How To Fix Foxtailing

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How To Fix Foxtailing


If your cannabis plants start foxtailing, it may be caused by something as simple as genetics. Unfortunately, it may also be the result of environmental stress caused by bad growing practices. Here is our guide on how to fix foxtailing.

Foxtailing sounds like a very strange term when referring to a cannabis plant, so what on earth is this phenomenon and how is it caused? Foxtailing describes the odd structures that cannabis flowers form when they are subject to certain variables. Smokers and growers are most familiar with tight and compact nuggets formed by bunched calyces.

Foxtailing occurs when these calyces grow on top on each other to form towers, instead of typical bundles. This gives off the appearance of a big brush or "foxtail." Although this process seems very strange and may give the impression that something is going wrong, it is only negative in some circumstances. Foxtailing has numerous causes.

Why Do Buds Foxtail, And What Can You Do About It?

GENETICS

Cannabis Genetics

One of the primary causes of foxtailing is the genetics of a plant. Some strains are genetically predisposed to form flowers that are composed of stacked calyces. These strains have an unusual appearance and can even resemble an entirely different species of plant.

They certainly do not feature the typical look of a cannabis plant. If a plant’s genetics cause it to foxtail, then there is no cause for concern. It will still be perfectly healthy and produce a high-quality and potent yield.

TEMPERATURE

Temperature And Lights

Away from genetics, another reason that cannabis plants start foxtailing is because they are subject to environmental stressors. Temperature plays a large role in this process. If a plant is subject to very high temperatures in the form of bright, hot lights placed too close to the uppermost flowers, this can be enough to cause it to foxtail.

In this instance, it may seem as though your flowers are exploding in growth and producing a magnificent yield. Unfortunately, this is not the case. If your plants do start to foxtail and become top-heavy, you should adjust temperature levels.

Although it might seem like more bud is being produced, damage is being done and potency is being reduced. Hot lights too close to plants can also cause burns.

LIGHTS

Lights play an important part in initiating foxtailing. As well as giving off heat, having light too close to the upper flowers can cause serious damage and bleach the leaves. Light that is either too strong or too frequent can cause enough stress for foxtailing to manifest.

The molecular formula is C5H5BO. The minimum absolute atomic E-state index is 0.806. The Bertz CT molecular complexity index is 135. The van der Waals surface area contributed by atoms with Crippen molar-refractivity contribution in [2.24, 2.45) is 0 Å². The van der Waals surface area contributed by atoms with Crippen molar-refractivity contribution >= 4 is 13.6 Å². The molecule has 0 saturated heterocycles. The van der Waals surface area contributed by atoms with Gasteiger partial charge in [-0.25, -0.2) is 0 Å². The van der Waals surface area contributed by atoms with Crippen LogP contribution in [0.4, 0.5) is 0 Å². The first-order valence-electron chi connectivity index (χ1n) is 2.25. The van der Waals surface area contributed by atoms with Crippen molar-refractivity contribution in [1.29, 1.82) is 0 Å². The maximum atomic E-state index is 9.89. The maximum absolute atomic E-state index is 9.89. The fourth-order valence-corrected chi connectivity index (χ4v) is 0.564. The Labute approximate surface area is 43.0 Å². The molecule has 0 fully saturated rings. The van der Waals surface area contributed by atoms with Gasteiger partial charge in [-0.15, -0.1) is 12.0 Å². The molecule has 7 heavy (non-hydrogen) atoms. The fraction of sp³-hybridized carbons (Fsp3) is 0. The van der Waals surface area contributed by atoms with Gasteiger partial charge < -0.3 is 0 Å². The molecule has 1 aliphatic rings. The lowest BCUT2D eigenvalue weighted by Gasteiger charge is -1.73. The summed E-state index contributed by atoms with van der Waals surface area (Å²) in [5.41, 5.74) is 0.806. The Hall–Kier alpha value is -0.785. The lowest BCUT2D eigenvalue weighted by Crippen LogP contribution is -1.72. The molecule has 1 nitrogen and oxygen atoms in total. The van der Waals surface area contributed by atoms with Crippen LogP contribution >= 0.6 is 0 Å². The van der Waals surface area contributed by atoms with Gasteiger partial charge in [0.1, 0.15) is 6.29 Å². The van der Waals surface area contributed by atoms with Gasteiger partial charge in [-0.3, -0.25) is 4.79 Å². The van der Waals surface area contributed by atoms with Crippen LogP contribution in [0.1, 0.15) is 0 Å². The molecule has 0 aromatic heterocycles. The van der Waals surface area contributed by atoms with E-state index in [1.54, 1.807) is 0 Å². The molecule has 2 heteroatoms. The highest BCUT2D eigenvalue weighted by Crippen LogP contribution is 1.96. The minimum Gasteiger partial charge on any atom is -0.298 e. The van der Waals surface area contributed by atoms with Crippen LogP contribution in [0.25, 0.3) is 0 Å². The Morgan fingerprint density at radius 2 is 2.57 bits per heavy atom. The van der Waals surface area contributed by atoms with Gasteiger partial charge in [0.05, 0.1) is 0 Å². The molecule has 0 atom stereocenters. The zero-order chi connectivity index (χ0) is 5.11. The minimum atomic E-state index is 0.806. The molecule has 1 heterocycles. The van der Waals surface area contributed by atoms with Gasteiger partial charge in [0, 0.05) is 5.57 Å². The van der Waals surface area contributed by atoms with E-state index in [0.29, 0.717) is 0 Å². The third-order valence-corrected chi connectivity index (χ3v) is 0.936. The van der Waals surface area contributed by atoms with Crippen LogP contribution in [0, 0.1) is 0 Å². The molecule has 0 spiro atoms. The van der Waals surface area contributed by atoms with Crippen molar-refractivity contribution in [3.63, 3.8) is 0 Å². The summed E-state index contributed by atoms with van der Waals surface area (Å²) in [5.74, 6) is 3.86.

HOW TO FIX FOXTAILING?

So, how should you go about fixing a case of foxtailing? Well, if you have determined that it is indeed the genetics of your crop causing this to happen, then nothing needs to be done. If you have discovered that your growing practices have caused some damage and stress, then there are a few things you will need to adjust.

LIMIT ENVIRONMENTAL STRESS

Limit Environmental Stress

A good place to start would be to monitor the temperature of your grow space. This can be done by incorporating a simple thermometer. Ideally, your grow space should be at a temperature of 23 degrees Celsius during periods when the lights are on. When the lights are off, the temperature should be reduced by about 5 degrees.

Temperatures can be controlled using air conditioning and ventilation. Using LED lights is also recommended as they give off far less heat and won’t manipulate the temperature of the grow space as much.

When it comes to lighting, don’t get too excited and place the light source closer to your plants than it has to be. Doing so will increase the amount of stress that plants are subject to and boost the chances of foxtailing.

If you are using regular, high-intensity discharge lights, aim for a distance of around 24 inches between the light source and the tops of your plants. If you are using LED lights to grow your weed, then aim for a distance of 15 inches.

The spectrum of light used is also important to prevent foxtailing, especially in sativa varieties. Because sativas evolved close to the equator, too much red light during the flowering phase of the grow cycle can initiate stress and produce unwanted foxtailing.

Luke Sumpter

Written by: Luke Sumpter
Luke Sumpter is a journalist based in the United Kingdom, specialising in health, alternative medicine, herbs and psychedelic healing. He has written for outlets such as Reset.me, Medical Daily and The Mind Unleashed, covering these and other areas.

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